Uncle John knows pretty much everything—and if he doesn’t, he heads his massive research library, or puts one of his many associates on the case. So go ahead: In the comments below, ask Uncle John anything. (And if we answer your question sometime, we’ll send you a free book!)
Where does the phrase “blue haired ladies” or “blue hairs” to describe prim and proper older woman come from?
No, you weren’t born so late that you missed a time period in which senior citizens dyed their hair strange, shocking, or unnatural characters like they were punk rockers or Marge Simpson. From the 1930s through to about the mid-1970s (or so), it was common to see women with silver hair streaked or dotted with blue.
The product used was called a blue rinse, a dilute hair dye. Brands like Roux and Fanci-Full promised to turn gray or white hair, which can often adopt an undesirable yellow hue, into something more attractive. If it was done correctly, it gave graying hair a distinguished silvery tint, something close to the platinum blonde color of classic Hollywood movie stars like Jean Harlow. It was also favored by Queen Elizabeth the Queen Mother. When applied poorly, as it was often done, it turned hair blue, purple, or bluish purple.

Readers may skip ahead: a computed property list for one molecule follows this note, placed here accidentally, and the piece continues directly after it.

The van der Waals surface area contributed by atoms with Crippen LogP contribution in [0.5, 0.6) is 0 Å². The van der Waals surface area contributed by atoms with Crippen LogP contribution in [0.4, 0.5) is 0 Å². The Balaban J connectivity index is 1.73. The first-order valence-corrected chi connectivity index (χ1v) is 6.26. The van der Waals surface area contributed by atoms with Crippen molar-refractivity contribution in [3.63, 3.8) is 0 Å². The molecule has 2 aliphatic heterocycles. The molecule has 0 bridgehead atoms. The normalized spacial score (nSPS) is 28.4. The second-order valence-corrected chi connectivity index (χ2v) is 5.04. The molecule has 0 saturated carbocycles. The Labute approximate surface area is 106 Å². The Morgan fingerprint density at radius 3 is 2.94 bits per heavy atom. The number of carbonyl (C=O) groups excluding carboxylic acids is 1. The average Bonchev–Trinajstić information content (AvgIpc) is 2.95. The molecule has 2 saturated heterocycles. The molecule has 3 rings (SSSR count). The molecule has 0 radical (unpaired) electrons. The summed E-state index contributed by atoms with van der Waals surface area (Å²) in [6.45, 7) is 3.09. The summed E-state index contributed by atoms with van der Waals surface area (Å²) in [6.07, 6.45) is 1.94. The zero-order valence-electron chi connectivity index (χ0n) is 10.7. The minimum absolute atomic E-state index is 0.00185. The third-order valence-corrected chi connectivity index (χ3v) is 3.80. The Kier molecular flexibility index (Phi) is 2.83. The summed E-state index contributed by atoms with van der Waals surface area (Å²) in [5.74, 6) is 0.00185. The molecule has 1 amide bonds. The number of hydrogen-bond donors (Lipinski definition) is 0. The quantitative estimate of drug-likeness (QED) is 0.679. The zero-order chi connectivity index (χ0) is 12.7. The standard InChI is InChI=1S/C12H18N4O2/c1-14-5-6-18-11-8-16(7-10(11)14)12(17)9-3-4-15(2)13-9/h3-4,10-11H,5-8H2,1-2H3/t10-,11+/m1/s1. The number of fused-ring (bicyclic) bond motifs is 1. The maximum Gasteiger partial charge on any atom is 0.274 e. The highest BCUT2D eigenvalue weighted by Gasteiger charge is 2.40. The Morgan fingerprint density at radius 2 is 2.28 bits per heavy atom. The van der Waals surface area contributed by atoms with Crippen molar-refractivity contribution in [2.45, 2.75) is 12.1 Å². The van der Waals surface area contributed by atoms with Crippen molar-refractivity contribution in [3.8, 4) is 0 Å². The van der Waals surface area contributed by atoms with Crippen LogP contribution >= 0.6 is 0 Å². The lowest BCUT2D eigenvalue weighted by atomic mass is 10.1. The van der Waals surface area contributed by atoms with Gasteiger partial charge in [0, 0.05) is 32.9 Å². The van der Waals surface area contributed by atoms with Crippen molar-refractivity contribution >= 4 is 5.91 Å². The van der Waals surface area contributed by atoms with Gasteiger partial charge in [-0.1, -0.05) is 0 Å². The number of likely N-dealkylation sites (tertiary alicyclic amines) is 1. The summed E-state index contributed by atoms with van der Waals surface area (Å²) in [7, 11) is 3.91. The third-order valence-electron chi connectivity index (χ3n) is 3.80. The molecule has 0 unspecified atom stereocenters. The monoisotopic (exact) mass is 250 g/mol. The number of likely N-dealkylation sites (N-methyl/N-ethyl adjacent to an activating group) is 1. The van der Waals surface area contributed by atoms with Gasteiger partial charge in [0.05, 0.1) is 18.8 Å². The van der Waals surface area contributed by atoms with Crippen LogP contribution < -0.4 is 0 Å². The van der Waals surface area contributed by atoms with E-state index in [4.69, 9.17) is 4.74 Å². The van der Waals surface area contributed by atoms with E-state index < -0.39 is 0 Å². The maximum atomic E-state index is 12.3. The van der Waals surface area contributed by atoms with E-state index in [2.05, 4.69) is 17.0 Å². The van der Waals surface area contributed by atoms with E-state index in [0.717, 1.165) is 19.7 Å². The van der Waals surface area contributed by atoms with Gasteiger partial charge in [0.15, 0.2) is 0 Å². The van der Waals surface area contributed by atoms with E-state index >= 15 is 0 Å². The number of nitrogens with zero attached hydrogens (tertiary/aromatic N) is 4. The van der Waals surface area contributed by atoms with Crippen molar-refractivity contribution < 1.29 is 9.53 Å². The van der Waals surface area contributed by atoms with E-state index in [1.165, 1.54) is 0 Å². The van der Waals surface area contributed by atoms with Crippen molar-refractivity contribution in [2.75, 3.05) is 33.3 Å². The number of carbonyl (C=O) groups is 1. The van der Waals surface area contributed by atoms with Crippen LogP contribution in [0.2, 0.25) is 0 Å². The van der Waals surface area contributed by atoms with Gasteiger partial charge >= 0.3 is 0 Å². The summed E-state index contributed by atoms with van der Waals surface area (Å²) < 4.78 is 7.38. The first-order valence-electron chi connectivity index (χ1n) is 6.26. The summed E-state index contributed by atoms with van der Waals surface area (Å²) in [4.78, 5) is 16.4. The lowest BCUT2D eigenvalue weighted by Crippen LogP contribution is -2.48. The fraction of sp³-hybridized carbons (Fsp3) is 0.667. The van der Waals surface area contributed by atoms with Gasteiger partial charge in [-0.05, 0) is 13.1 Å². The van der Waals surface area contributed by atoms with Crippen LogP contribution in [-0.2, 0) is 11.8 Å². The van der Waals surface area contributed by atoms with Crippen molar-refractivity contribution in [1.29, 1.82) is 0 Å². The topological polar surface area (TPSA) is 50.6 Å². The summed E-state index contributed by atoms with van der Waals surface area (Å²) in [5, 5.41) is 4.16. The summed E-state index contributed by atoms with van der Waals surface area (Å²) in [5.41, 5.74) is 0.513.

The phrase isn’t as well known in the U.S. anymore, or for the last 30 years or so, with the widespread use of more effective hair dyes that give formerly white or graying hair a more natural brown, black, or blonde appearance. In England, however, the phrase “blue hairs” isn’t used in favor of “blue rinse brigade.” While few older English people still have blue hair, it’s a “dyed in the wool” reference (pun intended), and a negative one at that, to describe older, middle-class conservatives…and it’s not the least bit affectionate. If it’s used, it’s meant to ridicule older people for their out-of-date values as well as their cosmetic choices. The last chain in the Western world to carry blue rinses was Asda, and it stopped selling them in 2006 due to low demand.